6. You May Need More Coverage
A major factor that determines the cost of your insurance is how much insurance coverage you opt to buy. For instance, you might collect fine art or own expensive instruments or tools. You can insure personal items, but the more coverage you need, the more you’ll pay. While liability insurance is required, your rates will go up if you need additional coverage for earthquakes, floods, and medical payments.
7. Choose the Right Deductible
The right deductible amount for you will depend on your financial situation. A deductible is the amount you’ll pay if you need to use your insurance. For instance, if your home incurs $2,000 in damages, and your deductible is $1,000, you’ll only pay half the cost. The higher your insurance deductible, the less you’ll pay per month for your plan. Still, you don’t want to put yourself in financial ruin if you can’t afford a $1,000 repair.
8. Install Security Features
You may get a deal on your insurance if your home is equipped with security features that help keep it safe. For instance, you can install an alarm system, fire detectors that contact your local station, windows and doors with deadbolts, and motion detection floodlights. Security features make it less likely that you’ll file a claim, so providers often lower premiums if you utilize them.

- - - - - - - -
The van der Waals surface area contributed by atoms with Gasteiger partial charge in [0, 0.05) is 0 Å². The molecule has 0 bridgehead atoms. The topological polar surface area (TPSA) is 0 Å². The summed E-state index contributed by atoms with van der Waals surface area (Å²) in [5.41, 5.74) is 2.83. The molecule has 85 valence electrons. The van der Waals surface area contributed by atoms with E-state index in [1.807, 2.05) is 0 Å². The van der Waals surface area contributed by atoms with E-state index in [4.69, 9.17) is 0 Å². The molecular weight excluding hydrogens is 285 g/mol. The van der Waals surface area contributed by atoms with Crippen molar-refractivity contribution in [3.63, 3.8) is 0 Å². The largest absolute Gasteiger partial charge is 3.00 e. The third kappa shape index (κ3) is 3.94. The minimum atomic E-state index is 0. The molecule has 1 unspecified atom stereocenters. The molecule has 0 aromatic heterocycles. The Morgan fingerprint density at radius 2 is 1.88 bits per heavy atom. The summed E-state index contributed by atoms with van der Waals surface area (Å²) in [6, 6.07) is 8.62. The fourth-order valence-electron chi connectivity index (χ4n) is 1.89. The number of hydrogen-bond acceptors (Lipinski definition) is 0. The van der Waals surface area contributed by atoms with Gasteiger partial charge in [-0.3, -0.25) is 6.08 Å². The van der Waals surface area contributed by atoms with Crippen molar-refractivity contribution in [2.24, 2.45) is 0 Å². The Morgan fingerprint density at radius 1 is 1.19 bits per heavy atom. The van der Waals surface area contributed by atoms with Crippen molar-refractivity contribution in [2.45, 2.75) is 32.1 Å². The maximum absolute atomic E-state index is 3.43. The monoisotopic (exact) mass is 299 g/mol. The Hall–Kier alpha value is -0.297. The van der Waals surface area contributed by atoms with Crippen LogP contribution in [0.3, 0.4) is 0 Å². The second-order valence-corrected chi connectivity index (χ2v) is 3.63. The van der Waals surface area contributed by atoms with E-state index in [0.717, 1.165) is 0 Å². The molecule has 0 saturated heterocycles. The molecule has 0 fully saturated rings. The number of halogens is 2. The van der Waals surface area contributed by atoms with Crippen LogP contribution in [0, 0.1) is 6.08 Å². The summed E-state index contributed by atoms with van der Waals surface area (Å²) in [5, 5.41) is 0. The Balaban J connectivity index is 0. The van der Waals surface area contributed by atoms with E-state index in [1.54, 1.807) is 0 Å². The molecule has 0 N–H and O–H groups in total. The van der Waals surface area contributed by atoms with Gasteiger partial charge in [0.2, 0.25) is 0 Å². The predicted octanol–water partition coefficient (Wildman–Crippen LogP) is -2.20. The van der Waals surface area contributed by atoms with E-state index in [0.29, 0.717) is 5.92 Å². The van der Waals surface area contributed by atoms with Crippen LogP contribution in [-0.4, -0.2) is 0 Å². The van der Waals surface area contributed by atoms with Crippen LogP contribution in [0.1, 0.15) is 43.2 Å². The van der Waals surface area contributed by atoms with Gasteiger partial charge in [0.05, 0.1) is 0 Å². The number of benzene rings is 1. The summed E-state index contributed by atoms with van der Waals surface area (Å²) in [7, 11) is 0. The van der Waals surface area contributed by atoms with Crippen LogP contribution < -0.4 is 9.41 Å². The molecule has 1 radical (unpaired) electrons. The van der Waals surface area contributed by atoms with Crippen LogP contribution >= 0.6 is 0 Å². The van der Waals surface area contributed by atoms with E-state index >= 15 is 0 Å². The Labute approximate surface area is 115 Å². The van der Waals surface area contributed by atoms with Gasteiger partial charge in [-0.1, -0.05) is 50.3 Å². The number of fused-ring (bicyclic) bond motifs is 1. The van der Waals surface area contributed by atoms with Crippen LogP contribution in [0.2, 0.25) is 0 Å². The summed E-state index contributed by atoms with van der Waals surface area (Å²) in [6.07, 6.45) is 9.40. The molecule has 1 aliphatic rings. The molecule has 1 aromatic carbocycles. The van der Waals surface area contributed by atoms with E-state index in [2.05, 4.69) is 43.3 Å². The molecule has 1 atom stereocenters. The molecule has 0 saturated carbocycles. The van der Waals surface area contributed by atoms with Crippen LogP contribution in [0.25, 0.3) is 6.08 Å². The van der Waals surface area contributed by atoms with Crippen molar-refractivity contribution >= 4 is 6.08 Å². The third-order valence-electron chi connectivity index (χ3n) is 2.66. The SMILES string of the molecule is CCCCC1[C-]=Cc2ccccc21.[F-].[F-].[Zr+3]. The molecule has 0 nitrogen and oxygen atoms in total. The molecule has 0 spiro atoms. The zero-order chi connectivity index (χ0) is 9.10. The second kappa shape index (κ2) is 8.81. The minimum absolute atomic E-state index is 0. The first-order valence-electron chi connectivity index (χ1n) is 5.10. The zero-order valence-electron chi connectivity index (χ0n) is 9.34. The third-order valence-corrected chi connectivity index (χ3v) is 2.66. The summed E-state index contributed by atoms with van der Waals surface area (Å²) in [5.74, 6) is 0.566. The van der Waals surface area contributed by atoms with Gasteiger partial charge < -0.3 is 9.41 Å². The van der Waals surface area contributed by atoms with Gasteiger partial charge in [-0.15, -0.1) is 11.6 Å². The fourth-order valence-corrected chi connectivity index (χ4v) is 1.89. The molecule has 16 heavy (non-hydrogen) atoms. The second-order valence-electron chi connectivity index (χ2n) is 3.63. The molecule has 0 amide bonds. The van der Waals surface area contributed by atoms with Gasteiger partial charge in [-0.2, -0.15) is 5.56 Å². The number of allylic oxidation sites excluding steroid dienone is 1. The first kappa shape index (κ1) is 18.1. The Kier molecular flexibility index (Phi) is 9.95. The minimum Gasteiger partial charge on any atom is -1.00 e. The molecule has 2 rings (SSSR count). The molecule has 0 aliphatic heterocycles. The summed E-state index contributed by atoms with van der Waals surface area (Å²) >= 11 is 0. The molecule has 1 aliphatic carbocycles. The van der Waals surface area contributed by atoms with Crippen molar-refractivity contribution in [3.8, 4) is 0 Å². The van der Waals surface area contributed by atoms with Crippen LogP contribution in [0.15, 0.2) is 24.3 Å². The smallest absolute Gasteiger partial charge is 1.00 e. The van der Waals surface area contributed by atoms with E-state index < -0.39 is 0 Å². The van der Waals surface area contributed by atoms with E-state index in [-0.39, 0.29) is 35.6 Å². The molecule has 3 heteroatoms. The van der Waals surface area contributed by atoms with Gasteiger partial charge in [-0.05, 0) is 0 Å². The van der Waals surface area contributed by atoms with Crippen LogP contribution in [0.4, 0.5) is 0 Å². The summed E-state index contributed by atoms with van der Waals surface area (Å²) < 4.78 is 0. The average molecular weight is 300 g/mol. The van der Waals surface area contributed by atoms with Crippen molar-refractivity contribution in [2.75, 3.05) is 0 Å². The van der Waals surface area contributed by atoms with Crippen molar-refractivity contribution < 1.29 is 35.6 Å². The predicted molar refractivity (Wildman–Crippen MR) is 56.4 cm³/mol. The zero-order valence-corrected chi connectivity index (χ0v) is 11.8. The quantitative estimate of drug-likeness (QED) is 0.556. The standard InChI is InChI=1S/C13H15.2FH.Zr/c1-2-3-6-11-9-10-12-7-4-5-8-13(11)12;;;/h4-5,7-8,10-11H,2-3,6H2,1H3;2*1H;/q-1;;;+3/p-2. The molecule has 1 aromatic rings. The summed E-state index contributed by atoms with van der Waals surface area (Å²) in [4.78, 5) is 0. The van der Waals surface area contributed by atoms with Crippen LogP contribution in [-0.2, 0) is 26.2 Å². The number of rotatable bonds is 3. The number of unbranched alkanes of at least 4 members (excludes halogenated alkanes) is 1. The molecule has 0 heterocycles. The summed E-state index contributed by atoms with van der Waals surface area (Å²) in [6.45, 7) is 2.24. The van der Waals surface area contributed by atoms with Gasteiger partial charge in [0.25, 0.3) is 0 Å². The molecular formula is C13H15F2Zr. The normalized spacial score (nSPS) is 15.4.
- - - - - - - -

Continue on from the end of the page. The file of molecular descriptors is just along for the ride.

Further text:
9. The Age of Your Home and Its Condition
Since age is a major factor in the cost to rebuild your home, it’s also a major factor in determining the cost of your insurance. Homes with old plumbing and ornate trimming that’s out of date are often more expensive to fix. The condition of the home and previous claims made there can also affect the price of your coverage. Providers often look at the roof as a huge indicator of the condition of your home.
Pro Tip: Maintenance and security features can help keep costs low on a vintage home. Ensure sprinklers work and install updated appliances.
10. Certain Uninsurable Dog Breeds
If you own a rottweiler or a pit bull, you’re probably used to people thinking your dog is vicious. Unfortunately, providers also show prejudice against dangerous dog breeds and may not insure your home if you have them. The reason your rates may rise is due to the increased bite risk. Liability insurance protects those injured on your property, and providers fear that a dog could increase your claims and the need for providing medical aid.
Pro Tip: Dogs with a bite record are the hardest for providers to trust. Regardless of your situation, you may receive a lower rate if you take your dog to behavior classes.
Live a responsible lifestyle to get lower rates on your home insurance. Knowing what determines the cost of your homeowners’ insurance can help you avoid high premiums. Secure a monthly cost you can afford when you hire a homeowners’ insurance agency that has your best interests in mind. Contact Saferoad Insurance for tips to help you lower your premiums.